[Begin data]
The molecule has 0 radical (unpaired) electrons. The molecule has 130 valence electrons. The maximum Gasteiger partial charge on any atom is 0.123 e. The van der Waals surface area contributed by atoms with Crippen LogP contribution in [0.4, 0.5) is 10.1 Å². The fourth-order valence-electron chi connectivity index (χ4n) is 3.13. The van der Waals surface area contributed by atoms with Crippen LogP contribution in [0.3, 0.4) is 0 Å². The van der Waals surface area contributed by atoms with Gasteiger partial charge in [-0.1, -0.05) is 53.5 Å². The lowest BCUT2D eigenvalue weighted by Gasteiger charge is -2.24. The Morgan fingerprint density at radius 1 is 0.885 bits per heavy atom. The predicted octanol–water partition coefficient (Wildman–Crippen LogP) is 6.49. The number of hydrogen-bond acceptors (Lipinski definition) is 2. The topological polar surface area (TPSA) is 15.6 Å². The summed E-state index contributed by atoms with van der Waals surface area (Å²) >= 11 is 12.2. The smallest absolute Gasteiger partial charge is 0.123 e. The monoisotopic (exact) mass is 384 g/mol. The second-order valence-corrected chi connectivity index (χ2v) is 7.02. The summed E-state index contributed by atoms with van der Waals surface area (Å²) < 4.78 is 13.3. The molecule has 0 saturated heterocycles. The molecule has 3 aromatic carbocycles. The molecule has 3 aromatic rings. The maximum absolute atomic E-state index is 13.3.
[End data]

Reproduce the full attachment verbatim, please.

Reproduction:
The molecule has 0 radical (unpaired) electrons. The molecule has 130 valence electrons. The maximum Gasteiger partial charge on any atom is 0.123 e. The van der Waals surface area contributed by atoms with Crippen LogP contribution in [0.4, 0.5) is 10.1 Å². The fourth-order valence-electron chi connectivity index (χ4n) is 3.13. The van der Waals surface area contributed by atoms with Crippen LogP contribution in [0.3, 0.4) is 0 Å². The van der Waals surface area contributed by atoms with Gasteiger partial charge in [-0.1, -0.05) is 53.5 Å². The lowest BCUT2D eigenvalue weighted by Gasteiger charge is -2.24. The Morgan fingerprint density at radius 1 is 0.885 bits per heavy atom. The predicted octanol–water partition coefficient (Wildman–Crippen LogP) is 6.49. The number of hydrogen-bond acceptors (Lipinski definition) is 2. The topological polar surface area (TPSA) is 15.6 Å². The summed E-state index contributed by atoms with van der Waals surface area (Å²) >= 11 is 12.2. The smallest absolute Gasteiger partial charge is 0.123 e. The monoisotopic (exact) mass is 384 g/mol. The second-order valence-corrected chi connectivity index (χ2v) is 7.02. The summed E-state index contributed by atoms with van der Waals surface area (Å²) < 4.78 is 13.3. The molecule has 0 saturated heterocycles. The molecule has 3 aromatic carbocycles. The molecule has 3 aromatic rings. The maximum absolute atomic E-state index is 13.3.